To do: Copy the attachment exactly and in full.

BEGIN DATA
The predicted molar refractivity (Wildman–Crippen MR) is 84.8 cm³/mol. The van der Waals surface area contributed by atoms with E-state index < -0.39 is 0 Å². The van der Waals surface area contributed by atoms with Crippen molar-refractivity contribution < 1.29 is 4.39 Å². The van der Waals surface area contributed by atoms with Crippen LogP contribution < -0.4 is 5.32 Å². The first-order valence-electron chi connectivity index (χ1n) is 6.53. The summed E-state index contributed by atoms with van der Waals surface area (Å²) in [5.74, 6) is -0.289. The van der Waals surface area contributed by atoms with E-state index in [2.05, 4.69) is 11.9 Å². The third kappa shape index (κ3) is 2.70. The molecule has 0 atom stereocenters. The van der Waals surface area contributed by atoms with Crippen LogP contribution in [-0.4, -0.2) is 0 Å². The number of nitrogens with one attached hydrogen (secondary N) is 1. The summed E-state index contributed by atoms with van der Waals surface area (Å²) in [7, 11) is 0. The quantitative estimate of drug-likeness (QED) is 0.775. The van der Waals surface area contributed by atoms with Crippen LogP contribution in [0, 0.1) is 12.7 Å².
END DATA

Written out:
The predicted molar refractivity (Wildman–Crippen MR) is 84.8 cm³/mol. The van der Waals surface area contributed by atoms with E-state index < -0.39 is 0 Å². The van der Waals surface area contributed by atoms with Crippen molar-refractivity contribution < 1.29 is 4.39 Å². The van der Waals surface area contributed by atoms with Crippen LogP contribution < -0.4 is 5.32 Å². The first-order valence-electron chi connectivity index (χ1n) is 6.53. The summed E-state index contributed by atoms with van der Waals surface area (Å²) in [5.74, 6) is -0.289. The van der Waals surface area contributed by atoms with E-state index in [2.05, 4.69) is 11.9 Å². The third kappa shape index (κ3) is 2.70. The molecule has 0 atom stereocenters. The van der Waals surface area contributed by atoms with Crippen LogP contribution in [-0.4, -0.2) is 0 Å². The number of nitrogens with one attached hydrogen (secondary N) is 1. The summed E-state index contributed by atoms with van der Waals surface area (Å²) in [7, 11) is 0. The quantitative estimate of drug-likeness (QED) is 0.775. The van der Waals surface area contributed by atoms with Crippen LogP contribution in [0, 0.1) is 12.7 Å².